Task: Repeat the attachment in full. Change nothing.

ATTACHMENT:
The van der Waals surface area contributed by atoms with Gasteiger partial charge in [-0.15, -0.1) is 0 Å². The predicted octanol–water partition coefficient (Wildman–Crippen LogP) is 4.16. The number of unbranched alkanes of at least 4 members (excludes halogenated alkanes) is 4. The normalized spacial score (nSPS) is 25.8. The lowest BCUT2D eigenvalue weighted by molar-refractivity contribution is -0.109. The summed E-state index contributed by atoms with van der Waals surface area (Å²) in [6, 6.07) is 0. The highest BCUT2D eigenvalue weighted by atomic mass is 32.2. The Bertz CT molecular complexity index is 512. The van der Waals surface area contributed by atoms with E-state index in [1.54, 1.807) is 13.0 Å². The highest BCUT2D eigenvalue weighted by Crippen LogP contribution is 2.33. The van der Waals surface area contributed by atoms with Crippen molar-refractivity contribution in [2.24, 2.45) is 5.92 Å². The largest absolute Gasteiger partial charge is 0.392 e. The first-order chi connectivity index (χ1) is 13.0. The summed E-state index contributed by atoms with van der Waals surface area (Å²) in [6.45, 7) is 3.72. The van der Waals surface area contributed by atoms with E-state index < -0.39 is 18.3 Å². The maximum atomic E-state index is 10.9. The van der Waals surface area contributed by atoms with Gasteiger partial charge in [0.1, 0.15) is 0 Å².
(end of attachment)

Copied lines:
The van der Waals surface area contributed by atoms with Gasteiger partial charge in [-0.15, -0.1) is 0 Å². The predicted octanol–water partition coefficient (Wildman–Crippen LogP) is 4.16. The number of unbranched alkanes of at least 4 members (excludes halogenated alkanes) is 4. The normalized spacial score (nSPS) is 25.8. The lowest BCUT2D eigenvalue weighted by molar-refractivity contribution is -0.109. The summed E-state index contributed by atoms with van der Waals surface area (Å²) in [6, 6.07) is 0. The highest BCUT2D eigenvalue weighted by atomic mass is 32.2. The Bertz CT molecular complexity index is 512. The van der Waals surface area contributed by atoms with E-state index in [1.54, 1.807) is 13.0 Å². The highest BCUT2D eigenvalue weighted by Crippen LogP contribution is 2.33. The van der Waals surface area contributed by atoms with Crippen molar-refractivity contribution in [2.24, 2.45) is 5.92 Å². The largest absolute Gasteiger partial charge is 0.392 e. The first-order chi connectivity index (χ1) is 13.0. The summed E-state index contributed by atoms with van der Waals surface area (Å²) in [6.45, 7) is 3.72. The van der Waals surface area contributed by atoms with E-state index < -0.39 is 18.3 Å². The maximum atomic E-state index is 10.9. The van der Waals surface area contributed by atoms with Gasteiger partial charge in [0.1, 0.15) is 0 Å².